There is an array of real numbers. The -th real number is . It is guaranteed that initially s are distinct.

In each operation, you may choose an arbitrary number of s and set the value of each chosen to be the average of the chosen numbers. The chosen numbers do **not** need to be consecutive (i.e. you can choose and but not ). You may apply the operation for at most times.

Compute the maximum possible in this case.

#### Input Specification

The first line of the input consists of three positive integers denoting the length of the array, the maximum number of operations, and the required precision.

The next line consists of positive integers. The -th integer denotes . It is guaranteed that s are distinct. .

#### Output Specification

Output a line with a real number denoting the maximum using at most operations.

The answer can only contain a non-negative integer part, the decimal point, and the decimal part. The non-negative integer part is required, and it is unnecessary to add signs before the output. If there is a decimal part, the integral part and the decimal part are separated by a decimal point. If there is no decimal part, there shall be no decimal points.

In your output, there can be **at most** digits after the decimal point. It is recommended that you should keep at least digits in the decimal part. It is guaranteed that the absolute difference between the reference answer and the true answer is at most .

Your output is considered to be correct if and only if the **absolute** difference between your output and the reference answer is less than .

If the absolute difference between your output and the reference answer is at least but less than , you may get of the points of the test case.

#### Sample Input 1

```
3 1 3
1 4 3
```

#### Sample Output 1

`2.666667`

#### Explanation for Sample 1

There are five possibilities since we can use at most one operation (not counting the trivial operation when you just choose one number).

- Performing no operations: .
- Choosing : now .
- Choosing : now .
- Choosing : now .
- Choosing : now .

#### Sample Input 2

```
3 2 3
1 4 3
```

#### Sample Output 2

`3.000000`

#### Explanation for Sample 2

The optimal solution is to apply two operations: first, choose and . Then choose and .

#### Attachment Package

The samples are available here.

#### Sample 3

See `ex_drink3.in`

and `ex_drink3.ans`

.

#### Constraints

Test case | |||
---|---|---|---|

1 | |||

2 | |||

3 | |||

4 | |||

5 | |||

6 | |||

7 | |||

8 | |||

9 | |||

10 | |||

11 | |||

12 | |||

13 | |||

14 | |||

15 | |||

16 | |||

17 | |||

18 | |||

19 | |||

20 |

For all test cases, it is guaranteed that , , and .

#### Hints

To guarantee precision, we need to keep more than digits after the decimal point if possible when performing arithmetic operations. It can be shown that the reference solution to each subtask can guarantee the absolute difference between the output of the solution to the subtask and the reference answer is less than when each arithmetic operation keeps at most digits after the decimal point.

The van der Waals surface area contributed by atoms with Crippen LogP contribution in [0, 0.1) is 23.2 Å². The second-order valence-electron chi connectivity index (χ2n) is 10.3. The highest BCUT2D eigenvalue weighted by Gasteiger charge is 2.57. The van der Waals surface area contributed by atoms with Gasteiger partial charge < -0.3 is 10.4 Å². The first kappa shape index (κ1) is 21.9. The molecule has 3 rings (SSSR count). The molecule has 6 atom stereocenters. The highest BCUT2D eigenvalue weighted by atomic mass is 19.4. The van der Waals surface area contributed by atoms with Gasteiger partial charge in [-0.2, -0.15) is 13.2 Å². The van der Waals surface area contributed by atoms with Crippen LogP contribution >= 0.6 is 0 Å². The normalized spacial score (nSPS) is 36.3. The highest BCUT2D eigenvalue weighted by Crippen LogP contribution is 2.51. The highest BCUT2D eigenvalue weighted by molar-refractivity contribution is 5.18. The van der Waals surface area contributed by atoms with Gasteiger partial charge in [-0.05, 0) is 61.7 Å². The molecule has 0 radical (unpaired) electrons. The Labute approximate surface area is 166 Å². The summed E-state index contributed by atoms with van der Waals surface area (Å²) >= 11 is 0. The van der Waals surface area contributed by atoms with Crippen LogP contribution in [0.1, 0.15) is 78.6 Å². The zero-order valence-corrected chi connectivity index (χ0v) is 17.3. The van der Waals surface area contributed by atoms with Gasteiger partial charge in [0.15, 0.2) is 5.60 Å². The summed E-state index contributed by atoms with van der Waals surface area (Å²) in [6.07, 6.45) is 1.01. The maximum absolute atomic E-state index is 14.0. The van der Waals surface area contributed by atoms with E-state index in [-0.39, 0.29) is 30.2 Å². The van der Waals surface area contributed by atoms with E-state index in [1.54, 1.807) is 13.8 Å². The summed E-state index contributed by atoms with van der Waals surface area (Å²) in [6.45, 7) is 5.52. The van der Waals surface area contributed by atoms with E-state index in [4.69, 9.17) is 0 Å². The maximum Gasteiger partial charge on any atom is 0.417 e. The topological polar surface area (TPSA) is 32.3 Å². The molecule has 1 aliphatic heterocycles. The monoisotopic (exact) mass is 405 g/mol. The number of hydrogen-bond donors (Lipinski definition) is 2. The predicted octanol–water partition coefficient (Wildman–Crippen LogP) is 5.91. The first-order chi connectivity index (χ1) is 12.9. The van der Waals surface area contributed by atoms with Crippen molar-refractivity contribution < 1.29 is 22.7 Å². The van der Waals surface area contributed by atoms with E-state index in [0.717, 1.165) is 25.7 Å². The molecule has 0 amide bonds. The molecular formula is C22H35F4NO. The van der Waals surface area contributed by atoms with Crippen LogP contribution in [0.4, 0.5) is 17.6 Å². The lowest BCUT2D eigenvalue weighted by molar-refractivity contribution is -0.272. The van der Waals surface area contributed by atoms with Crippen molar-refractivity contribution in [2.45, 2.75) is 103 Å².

A library for high-precision floating number operations is provided here.

Using the library is optional.

The `Decimal`

library supports high-precision floating point addition, subtraction, multiplication, division, comparisons, and conversions to and from `double`

, integers, and strings. **Note**: Here, one operand for multiplication and division must be an integer. You cannot multiply a `double`

or a `Decimal`

with another `Decimal`

.

The library defines a constant , which says the absolute error of each operation is at most . If you are using the C++ version, in the 9-th line of `drink_sample.cpp`

, `const int PREC = 2100;`

defines the constant . If you are using the C version of the library, the line `#define PREC 2100`

in the 9-th line of `drink_sample.c`

defines the constant . If you are using Pascal, `2100`

in the 8-th and the 14-th lines of `drink_sample.pas`

is the constant . If you need to modify , please change both occurrences to the same value.

The time complexity of any arithmetic operation provided by the library is bounded above by .

The space complexity of any instance of the `Decimal`

class is bounded above by . More precisely, each instance should take at most bytes of space.

When calling a function provided by the `Decimal`

class, the following conditions must be satisfied:

- In each intermediate step, a
`Decimal`

number has an absolute value of at most . `int/longint`

parameters have absolute values of at most .`long long/int64`

parameters have absolute values of at most .- A
`double`

parameter must be a valid real number and has an absolute value of at most . - An argument of type
`string`

must represent a valid real number. In other words, the string should begin with the sign part (a negative number has a minus sign, and a non-negative number has no signs), then a string consisting of digits representing the integer part, a decimal point, and a string consisting of digits representing the decimal part. The decimal part and the decimal point can be omitted simultaneously. The string should not represent a real number with absolute value greater than . - You cannot divide by zero.
- When converting a
`Decimal`

to a string, the number of digits after the decimal point must be greater than zero. If you are using C, please make sure you've allocated enough space to store the string returned by`to_string_d(Decimal, char*, int)`

.

The programs `drink_sample.cpp/c/pas`

are empty programs except the library. You may work directly on the samples, but this is optional.

The programs `decimal_test.cpp/c/pas`

are example programs for the `Decimal`

library. You can use the program to learn more about the interfaces and the implementation of the library, as well as how to use each function of the library.

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